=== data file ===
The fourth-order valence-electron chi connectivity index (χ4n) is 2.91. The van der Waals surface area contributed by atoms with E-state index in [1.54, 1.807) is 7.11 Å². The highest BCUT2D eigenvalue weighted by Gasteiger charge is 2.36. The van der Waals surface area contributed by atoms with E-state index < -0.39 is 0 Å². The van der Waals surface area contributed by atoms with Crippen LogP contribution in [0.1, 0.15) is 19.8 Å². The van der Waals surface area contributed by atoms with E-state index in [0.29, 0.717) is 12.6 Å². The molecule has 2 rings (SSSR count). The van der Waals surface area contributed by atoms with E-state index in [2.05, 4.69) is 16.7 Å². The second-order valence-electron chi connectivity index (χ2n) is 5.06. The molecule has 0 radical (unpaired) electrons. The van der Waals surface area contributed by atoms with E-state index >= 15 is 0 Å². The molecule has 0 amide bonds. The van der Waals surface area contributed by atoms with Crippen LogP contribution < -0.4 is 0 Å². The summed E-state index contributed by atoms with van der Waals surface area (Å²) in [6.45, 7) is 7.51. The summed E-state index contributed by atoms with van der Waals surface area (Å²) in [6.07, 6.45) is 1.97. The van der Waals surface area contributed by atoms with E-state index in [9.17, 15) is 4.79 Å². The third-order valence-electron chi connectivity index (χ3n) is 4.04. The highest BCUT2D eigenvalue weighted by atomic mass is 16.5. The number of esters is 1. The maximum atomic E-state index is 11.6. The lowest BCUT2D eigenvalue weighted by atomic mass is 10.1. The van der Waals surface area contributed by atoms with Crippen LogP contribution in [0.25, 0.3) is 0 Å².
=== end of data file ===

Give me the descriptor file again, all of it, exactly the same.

The fourth-order valence-electron chi connectivity index (χ4n) is 2.91. The van der Waals surface area contributed by atoms with E-state index in [1.54, 1.807) is 7.11 Å². The highest BCUT2D eigenvalue weighted by Gasteiger charge is 2.36. The van der Waals surface area contributed by atoms with E-state index < -0.39 is 0 Å². The van der Waals surface area contributed by atoms with Crippen LogP contribution in [0.1, 0.15) is 19.8 Å². The van der Waals surface area contributed by atoms with E-state index in [0.29, 0.717) is 12.6 Å². The molecule has 2 rings (SSSR count). The van der Waals surface area contributed by atoms with E-state index in [2.05, 4.69) is 16.7 Å². The second-order valence-electron chi connectivity index (χ2n) is 5.06. The molecule has 0 radical (unpaired) electrons. The van der Waals surface area contributed by atoms with E-state index >= 15 is 0 Å². The molecule has 0 amide bonds. The van der Waals surface area contributed by atoms with Crippen LogP contribution < -0.4 is 0 Å². The summed E-state index contributed by atoms with van der Waals surface area (Å²) in [6.45, 7) is 7.51. The summed E-state index contributed by atoms with van der Waals surface area (Å²) in [6.07, 6.45) is 1.97. The van der Waals surface area contributed by atoms with E-state index in [9.17, 15) is 4.79 Å². The third-order valence-electron chi connectivity index (χ3n) is 4.04. The highest BCUT2D eigenvalue weighted by atomic mass is 16.5. The number of esters is 1. The maximum atomic E-state index is 11.6. The lowest BCUT2D eigenvalue weighted by atomic mass is 10.1. The van der Waals surface area contributed by atoms with Crippen LogP contribution in [0.25, 0.3) is 0 Å².